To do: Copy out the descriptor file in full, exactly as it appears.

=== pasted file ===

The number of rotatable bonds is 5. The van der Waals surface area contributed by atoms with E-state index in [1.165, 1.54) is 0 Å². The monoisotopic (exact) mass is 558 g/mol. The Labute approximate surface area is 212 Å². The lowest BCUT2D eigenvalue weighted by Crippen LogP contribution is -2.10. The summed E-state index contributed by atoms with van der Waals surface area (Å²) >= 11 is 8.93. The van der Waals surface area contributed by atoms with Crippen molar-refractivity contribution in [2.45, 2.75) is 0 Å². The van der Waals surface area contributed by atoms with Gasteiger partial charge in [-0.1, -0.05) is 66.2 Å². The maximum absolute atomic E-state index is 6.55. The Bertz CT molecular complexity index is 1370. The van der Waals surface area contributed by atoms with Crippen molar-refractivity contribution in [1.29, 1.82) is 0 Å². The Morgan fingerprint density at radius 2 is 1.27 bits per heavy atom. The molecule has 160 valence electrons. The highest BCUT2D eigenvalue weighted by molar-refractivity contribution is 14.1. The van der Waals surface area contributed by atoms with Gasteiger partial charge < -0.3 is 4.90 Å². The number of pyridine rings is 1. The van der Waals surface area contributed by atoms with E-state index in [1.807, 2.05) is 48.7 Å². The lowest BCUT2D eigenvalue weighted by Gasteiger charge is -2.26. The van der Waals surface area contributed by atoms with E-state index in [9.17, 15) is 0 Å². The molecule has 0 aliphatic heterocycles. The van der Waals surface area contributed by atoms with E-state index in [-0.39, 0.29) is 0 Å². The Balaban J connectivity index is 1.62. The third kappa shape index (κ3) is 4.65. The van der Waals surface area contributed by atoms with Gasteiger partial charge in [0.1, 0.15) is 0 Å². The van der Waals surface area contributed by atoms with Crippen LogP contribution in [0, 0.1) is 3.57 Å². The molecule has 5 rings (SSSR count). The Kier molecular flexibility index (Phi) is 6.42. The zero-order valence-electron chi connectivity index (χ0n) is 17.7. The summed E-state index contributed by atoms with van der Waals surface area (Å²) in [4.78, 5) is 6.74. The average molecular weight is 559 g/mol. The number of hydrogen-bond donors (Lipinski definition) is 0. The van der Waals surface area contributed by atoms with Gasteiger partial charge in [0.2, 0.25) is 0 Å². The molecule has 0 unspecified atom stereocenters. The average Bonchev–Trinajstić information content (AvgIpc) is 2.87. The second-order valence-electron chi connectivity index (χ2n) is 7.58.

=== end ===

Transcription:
The number of rotatable bonds is 5. The van der Waals surface area contributed by atoms with E-state index in [1.165, 1.54) is 0 Å². The monoisotopic (exact) mass is 558 g/mol. The Labute approximate surface area is 212 Å². The lowest BCUT2D eigenvalue weighted by Crippen LogP contribution is -2.10. The summed E-state index contributed by atoms with van der Waals surface area (Å²) >= 11 is 8.93. The van der Waals surface area contributed by atoms with Crippen molar-refractivity contribution in [2.45, 2.75) is 0 Å². The van der Waals surface area contributed by atoms with Gasteiger partial charge in [-0.1, -0.05) is 66.2 Å². The maximum absolute atomic E-state index is 6.55. The Bertz CT molecular complexity index is 1370. The van der Waals surface area contributed by atoms with Crippen molar-refractivity contribution in [1.29, 1.82) is 0 Å². The Morgan fingerprint density at radius 2 is 1.27 bits per heavy atom. The molecule has 160 valence electrons. The highest BCUT2D eigenvalue weighted by molar-refractivity contribution is 14.1. The van der Waals surface area contributed by atoms with Gasteiger partial charge < -0.3 is 4.90 Å². The number of pyridine rings is 1. The van der Waals surface area contributed by atoms with E-state index in [1.807, 2.05) is 48.7 Å². The lowest BCUT2D eigenvalue weighted by Gasteiger charge is -2.26. The van der Waals surface area contributed by atoms with E-state index in [9.17, 15) is 0 Å². The molecule has 0 aliphatic heterocycles. The van der Waals surface area contributed by atoms with E-state index in [-0.39, 0.29) is 0 Å². The Balaban J connectivity index is 1.62. The third kappa shape index (κ3) is 4.65. The van der Waals surface area contributed by atoms with Gasteiger partial charge in [0.1, 0.15) is 0 Å². The van der Waals surface area contributed by atoms with Crippen LogP contribution in [0, 0.1) is 3.57 Å². The molecule has 5 rings (SSSR count). The Kier molecular flexibility index (Phi) is 6.42. The zero-order valence-electron chi connectivity index (χ0n) is 17.7. The summed E-state index contributed by atoms with van der Waals surface area (Å²) in [4.78, 5) is 6.74. The average molecular weight is 559 g/mol. The number of hydrogen-bond donors (Lipinski definition) is 0. The van der Waals surface area contributed by atoms with Gasteiger partial charge in [0.2, 0.25) is 0 Å². The molecule has 0 unspecified atom stereocenters. The average Bonchev–Trinajstić information content (AvgIpc) is 2.87. The second-order valence-electron chi connectivity index (χ2n) is 7.58.